I can get a nice sound with hammer-ons, but when I do pull-offs, seems like the second note loses a lot of its.. power.

I did some research over the web and seems like you have to do some kind of little bending when pulling of your fingers, but that didn't worked too well for me.

Any advice?

4 Answers 4


It is obviously much easier to hammer your finger quickly onto the fretboard to hit the string, than it is to let your finger come off the string. The idea is to pull-off to the side, i.e. across the fretboard, not lift-off, hence the name.

This doesn't need to be much, and in fact if you do it too far you will bend the note.

I find callouses help a little, as my fingertip is more rigid, but that is not necessary.

Additionally, you can make the guitar string more "live" by increasing the gain. With high enough gain, you can touch a string with a feather and it will ring out.

  • Obviously much easier? – Actually, convincing-sounding hammer-ons are quite a bit more difficult on many instruments than pull-offs, especially on bass instruments (wide string spacing gives plenty of room to literally pluck the string with the pull-off finger). Mar 21, 2017 at 15:39
  • I think you misread my post. That's exactly what i said:-) The pull off rather than the lift off
    – Doktor Mayhem
    Mar 21, 2017 at 16:14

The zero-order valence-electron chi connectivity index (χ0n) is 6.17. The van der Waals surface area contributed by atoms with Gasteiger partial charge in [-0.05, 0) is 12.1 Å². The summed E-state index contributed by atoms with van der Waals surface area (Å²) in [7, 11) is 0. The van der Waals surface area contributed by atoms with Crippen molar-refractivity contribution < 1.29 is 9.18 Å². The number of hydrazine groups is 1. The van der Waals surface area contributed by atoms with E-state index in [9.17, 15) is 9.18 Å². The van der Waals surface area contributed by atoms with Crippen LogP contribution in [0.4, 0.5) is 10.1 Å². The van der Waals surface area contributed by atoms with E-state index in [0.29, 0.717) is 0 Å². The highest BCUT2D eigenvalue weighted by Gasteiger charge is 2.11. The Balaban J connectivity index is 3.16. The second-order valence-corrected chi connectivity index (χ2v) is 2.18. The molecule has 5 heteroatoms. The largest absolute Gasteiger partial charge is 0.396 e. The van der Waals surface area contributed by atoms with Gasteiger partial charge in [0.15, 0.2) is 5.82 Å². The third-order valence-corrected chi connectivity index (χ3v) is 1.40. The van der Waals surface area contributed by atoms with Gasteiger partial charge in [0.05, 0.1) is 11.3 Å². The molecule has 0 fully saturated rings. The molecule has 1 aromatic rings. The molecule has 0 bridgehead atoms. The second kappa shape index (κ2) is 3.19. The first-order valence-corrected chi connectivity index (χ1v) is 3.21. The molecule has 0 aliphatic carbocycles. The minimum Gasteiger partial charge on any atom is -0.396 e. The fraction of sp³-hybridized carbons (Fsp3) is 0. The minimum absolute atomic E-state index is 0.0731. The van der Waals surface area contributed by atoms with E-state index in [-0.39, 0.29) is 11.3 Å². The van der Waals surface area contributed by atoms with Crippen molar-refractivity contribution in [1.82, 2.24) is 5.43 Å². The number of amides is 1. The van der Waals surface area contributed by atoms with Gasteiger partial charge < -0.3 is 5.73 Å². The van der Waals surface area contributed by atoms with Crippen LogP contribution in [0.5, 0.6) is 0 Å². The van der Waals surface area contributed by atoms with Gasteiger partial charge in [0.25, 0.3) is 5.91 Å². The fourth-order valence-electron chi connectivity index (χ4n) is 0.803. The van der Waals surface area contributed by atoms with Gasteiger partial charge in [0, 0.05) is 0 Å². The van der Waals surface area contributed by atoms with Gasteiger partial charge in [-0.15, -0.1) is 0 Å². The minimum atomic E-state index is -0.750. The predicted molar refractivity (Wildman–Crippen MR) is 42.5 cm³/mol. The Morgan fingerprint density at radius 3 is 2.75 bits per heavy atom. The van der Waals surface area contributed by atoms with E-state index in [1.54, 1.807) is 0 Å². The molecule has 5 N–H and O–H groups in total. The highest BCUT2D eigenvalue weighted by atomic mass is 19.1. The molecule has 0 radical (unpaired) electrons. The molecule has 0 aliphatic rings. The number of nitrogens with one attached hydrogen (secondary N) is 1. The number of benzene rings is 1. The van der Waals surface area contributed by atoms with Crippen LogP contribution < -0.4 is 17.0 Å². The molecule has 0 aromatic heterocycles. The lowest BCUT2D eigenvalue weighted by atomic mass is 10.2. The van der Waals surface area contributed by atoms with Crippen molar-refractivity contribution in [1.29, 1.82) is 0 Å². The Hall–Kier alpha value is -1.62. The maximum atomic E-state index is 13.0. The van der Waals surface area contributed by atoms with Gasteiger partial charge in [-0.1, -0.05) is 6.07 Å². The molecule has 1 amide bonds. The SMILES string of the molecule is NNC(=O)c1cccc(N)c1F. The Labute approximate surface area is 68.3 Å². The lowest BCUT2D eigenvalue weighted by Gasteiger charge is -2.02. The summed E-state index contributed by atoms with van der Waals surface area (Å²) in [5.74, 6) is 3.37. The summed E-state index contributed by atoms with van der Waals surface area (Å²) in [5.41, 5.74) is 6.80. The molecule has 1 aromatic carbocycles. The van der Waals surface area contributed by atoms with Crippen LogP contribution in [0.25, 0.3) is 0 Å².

JustinGuitar touches on this in his excellent Finger Gym video. As Dr Mayhem has said, it's critical to not merely "lift off" your finger, but rather add a nuanced perpendicular-to-the-strings motion, or as Justin calls it, a "flick off".


A pull-off is pretty well using a fretting hand finger to pluck the string. Whatever you may do to make a string sound, using a r.h. finger, the same will apply to produce a pull-off. You must pluck the string in an upwards or downwards stroke, at rightangles to the string, with your r.h. finger. So, the same applies for a pull-off. If you're pulling off to another fretted note on the same string, press a little harder with the second note finger, in order to stop the string being pulled sideways and out of tune.

A good practice regime is to play, say, top string fret5, hammer on to fret 6, pull-off to 5 again. Keep this going until each note is the same tone and volume, then change fingers - for both notes when it's good- and all without stopping a regular rhythm. Slowly at first, of course, and don't rush either the hammer on or the pull-off.


I saw a video a while ago (cant find it anymore) in which the teacher said that the pull-off should be quick in order to produce the correct sound. Quick doesnt mean fast (that's probably why you lose power). Think about snapping finger, if you do it slow you dont produce any sound. So when you litterally "pull-off" (dont put too much strenght in this) the string with one finger , the other finger below should be there in that exact same time of the movement. Remember also not to move the hand but just the fingers. Then practice it with the metronome and you'll get it! Hope that helps

EDIT: that's the video

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